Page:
Cold Sores Are Not Cool

Cold Sores
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To most people cold sores might seem to be a comparatively trivial condition; but if you are one of the thousands of people who suffer with cold sores you no doubt find them annoying beyond belief.

With summer on the way and the weather warming up cold sores are likely to become more common. Dry, burnt lips present the ideal conditions for a cold sore to break out.

The good news is there are effective products to treat cold sores, and some excellent information from your local or online pharmacy on how to prevent them from occurring.

Pharmacies which provide Pharmacy Self Care health information have a recently up-dated Fact Card on cold sores. It tells you all you need to know, and more, about these pesky skin infections: what cold sores are, how they occur, what medicines help and how best to use them.

Cold sores are caused by one of the viruses from the herpes family, known as herpes simplex (HSV). There are two types of HSV infections. HSV-1 usually causes infections on the face, such as cold sores around the lips and nose, whereas HSV-2 usually causes genital herpes.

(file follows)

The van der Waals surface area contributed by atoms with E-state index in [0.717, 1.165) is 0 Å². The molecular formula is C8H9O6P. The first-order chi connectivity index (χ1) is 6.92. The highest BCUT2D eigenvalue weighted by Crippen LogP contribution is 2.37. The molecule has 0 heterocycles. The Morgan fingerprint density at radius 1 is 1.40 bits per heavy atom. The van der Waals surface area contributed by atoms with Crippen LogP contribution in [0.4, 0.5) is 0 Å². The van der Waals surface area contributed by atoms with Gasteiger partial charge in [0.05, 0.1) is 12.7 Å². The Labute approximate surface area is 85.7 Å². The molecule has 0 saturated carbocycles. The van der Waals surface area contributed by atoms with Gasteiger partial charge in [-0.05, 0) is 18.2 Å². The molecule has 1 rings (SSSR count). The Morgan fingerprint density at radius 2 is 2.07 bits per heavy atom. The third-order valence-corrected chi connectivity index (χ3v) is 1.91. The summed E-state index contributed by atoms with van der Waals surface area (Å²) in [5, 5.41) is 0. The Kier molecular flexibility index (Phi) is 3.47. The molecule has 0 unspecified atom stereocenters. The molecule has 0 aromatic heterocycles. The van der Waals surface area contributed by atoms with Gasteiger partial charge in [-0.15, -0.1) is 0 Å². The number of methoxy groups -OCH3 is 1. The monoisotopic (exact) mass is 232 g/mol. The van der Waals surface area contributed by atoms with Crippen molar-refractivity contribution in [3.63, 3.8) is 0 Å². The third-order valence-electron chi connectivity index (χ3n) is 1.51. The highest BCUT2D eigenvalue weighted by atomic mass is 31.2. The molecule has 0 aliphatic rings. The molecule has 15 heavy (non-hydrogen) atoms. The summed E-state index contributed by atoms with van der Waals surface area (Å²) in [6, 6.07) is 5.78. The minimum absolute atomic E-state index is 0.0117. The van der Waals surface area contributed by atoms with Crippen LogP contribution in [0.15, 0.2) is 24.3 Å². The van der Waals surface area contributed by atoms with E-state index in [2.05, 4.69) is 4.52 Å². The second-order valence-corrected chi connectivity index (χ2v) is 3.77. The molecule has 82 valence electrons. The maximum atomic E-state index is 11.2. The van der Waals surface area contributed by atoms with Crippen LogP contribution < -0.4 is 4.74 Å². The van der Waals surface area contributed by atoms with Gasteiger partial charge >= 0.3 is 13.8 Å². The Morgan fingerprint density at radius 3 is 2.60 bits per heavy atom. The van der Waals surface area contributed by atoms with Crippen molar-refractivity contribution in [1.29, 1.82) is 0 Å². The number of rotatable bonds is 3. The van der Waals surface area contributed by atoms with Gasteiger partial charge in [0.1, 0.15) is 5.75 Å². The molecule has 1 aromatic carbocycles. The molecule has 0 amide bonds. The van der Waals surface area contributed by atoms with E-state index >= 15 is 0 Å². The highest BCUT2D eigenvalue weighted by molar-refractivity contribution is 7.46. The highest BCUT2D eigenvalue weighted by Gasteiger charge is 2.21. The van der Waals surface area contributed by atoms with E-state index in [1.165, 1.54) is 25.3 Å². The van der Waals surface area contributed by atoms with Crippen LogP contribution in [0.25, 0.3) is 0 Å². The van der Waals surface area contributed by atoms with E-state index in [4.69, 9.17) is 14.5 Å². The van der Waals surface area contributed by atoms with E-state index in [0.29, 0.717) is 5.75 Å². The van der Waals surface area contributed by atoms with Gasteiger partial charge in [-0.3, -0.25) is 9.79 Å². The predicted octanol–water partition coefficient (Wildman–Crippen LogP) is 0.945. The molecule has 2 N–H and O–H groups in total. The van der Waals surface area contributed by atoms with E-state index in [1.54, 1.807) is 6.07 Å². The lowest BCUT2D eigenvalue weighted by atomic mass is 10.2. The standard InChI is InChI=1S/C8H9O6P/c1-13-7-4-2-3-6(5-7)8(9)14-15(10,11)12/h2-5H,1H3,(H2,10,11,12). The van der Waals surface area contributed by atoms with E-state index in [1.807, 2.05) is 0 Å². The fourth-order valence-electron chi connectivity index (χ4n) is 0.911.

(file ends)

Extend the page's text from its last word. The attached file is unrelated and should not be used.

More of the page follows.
There are four main stages in the development of a cold sore. The so-called tingle is the very first sign of the cold sore. This tingling, burning sensation occurs even before the actual cold sore appears. It is at this time that the new antiviral creams are most effective.

The next stage is the blister. Usually within 24 hours or so of that first feeling of a cold sore coming on, red swollen areas appear and get covered with tiny blisters. These blisters can last for several days. When they burst open and begin to weep, the virus can be easily spread to other people. Products with an antibacterial effect, such as those containing povidone-iodine, are useful at this stage to help prevent the spread of infection.

After the weeping stage, the cold sore dries up and forms a scab which generally heals in about a week without scarring.

Unfortunately, cold sores come back time after time because, as with all the herpes infections, the virus "hides" in the body’s nerve cells away from the immune system.

We are all exposed to the cold sore virus. Not all of us, however, will experience an outbreak of cold sores; but if you do get cold sores, then you’re in good company. Over 20% of our population report having repeated attacks.

Cold sores are easily transferred from person to person, and they can be particularly dangerous if caught by babies or people taking medicine that affects their immune system. They’re not the kind of condition that you can kiss better – kissing’s a sure fire way of spreading them around. But then having the cold sore may also lead to getting a cold shoulder from those you would like to kiss.

There may be no permanent cure for cold sores, at least not yet; but you need to know how best to prevent them and how best to treat them when they do occur. Talk to your pharmacist – so your social life won’t become no social life at all.

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